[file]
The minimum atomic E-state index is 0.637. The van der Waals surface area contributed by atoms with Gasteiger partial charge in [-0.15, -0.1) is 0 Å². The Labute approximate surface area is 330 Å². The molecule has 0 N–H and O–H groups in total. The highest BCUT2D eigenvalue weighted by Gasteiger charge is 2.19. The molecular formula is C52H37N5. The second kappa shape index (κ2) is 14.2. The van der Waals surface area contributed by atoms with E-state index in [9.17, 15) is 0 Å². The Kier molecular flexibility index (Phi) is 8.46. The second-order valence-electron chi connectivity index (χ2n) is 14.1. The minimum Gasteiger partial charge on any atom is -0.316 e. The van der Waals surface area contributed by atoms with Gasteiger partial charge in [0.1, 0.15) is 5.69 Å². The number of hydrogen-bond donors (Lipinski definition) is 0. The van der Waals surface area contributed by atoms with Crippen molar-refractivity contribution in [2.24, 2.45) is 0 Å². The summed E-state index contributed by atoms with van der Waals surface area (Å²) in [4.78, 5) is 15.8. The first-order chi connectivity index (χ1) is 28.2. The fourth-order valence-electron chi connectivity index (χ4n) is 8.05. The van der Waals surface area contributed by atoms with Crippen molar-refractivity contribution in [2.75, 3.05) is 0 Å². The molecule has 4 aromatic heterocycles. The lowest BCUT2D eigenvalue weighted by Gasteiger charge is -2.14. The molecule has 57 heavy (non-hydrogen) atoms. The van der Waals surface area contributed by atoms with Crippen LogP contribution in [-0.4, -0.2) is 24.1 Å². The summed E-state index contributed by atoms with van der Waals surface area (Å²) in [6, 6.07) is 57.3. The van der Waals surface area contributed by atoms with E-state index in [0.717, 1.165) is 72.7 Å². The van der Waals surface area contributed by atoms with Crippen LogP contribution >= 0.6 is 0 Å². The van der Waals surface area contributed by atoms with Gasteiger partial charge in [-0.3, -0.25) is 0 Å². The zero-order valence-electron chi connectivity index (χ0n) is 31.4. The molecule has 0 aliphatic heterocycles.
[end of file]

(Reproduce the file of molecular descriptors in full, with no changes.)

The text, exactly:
The minimum atomic E-state index is 0.637. The van der Waals surface area contributed by atoms with Gasteiger partial charge in [-0.15, -0.1) is 0 Å². The Labute approximate surface area is 330 Å². The molecule has 0 N–H and O–H groups in total. The highest BCUT2D eigenvalue weighted by Gasteiger charge is 2.19. The molecular formula is C52H37N5. The second kappa shape index (κ2) is 14.2. The van der Waals surface area contributed by atoms with E-state index in [9.17, 15) is 0 Å². The Kier molecular flexibility index (Phi) is 8.46. The second-order valence-electron chi connectivity index (χ2n) is 14.1. The minimum Gasteiger partial charge on any atom is -0.316 e. The van der Waals surface area contributed by atoms with Gasteiger partial charge in [0.1, 0.15) is 5.69 Å². The number of hydrogen-bond donors (Lipinski definition) is 0. The van der Waals surface area contributed by atoms with Crippen molar-refractivity contribution in [2.24, 2.45) is 0 Å². The summed E-state index contributed by atoms with van der Waals surface area (Å²) in [4.78, 5) is 15.8. The first-order chi connectivity index (χ1) is 28.2. The fourth-order valence-electron chi connectivity index (χ4n) is 8.05. The van der Waals surface area contributed by atoms with Crippen molar-refractivity contribution in [2.75, 3.05) is 0 Å². The molecule has 4 aromatic heterocycles. The lowest BCUT2D eigenvalue weighted by Gasteiger charge is -2.14. The molecule has 57 heavy (non-hydrogen) atoms. The van der Waals surface area contributed by atoms with Crippen LogP contribution in [-0.4, -0.2) is 24.1 Å². The summed E-state index contributed by atoms with van der Waals surface area (Å²) in [6, 6.07) is 57.3. The van der Waals surface area contributed by atoms with E-state index in [0.717, 1.165) is 72.7 Å². The van der Waals surface area contributed by atoms with Crippen LogP contribution >= 0.6 is 0 Å². The van der Waals surface area contributed by atoms with Gasteiger partial charge in [-0.3, -0.25) is 0 Å². The zero-order valence-electron chi connectivity index (χ0n) is 31.4. The molecule has 0 aliphatic heterocycles.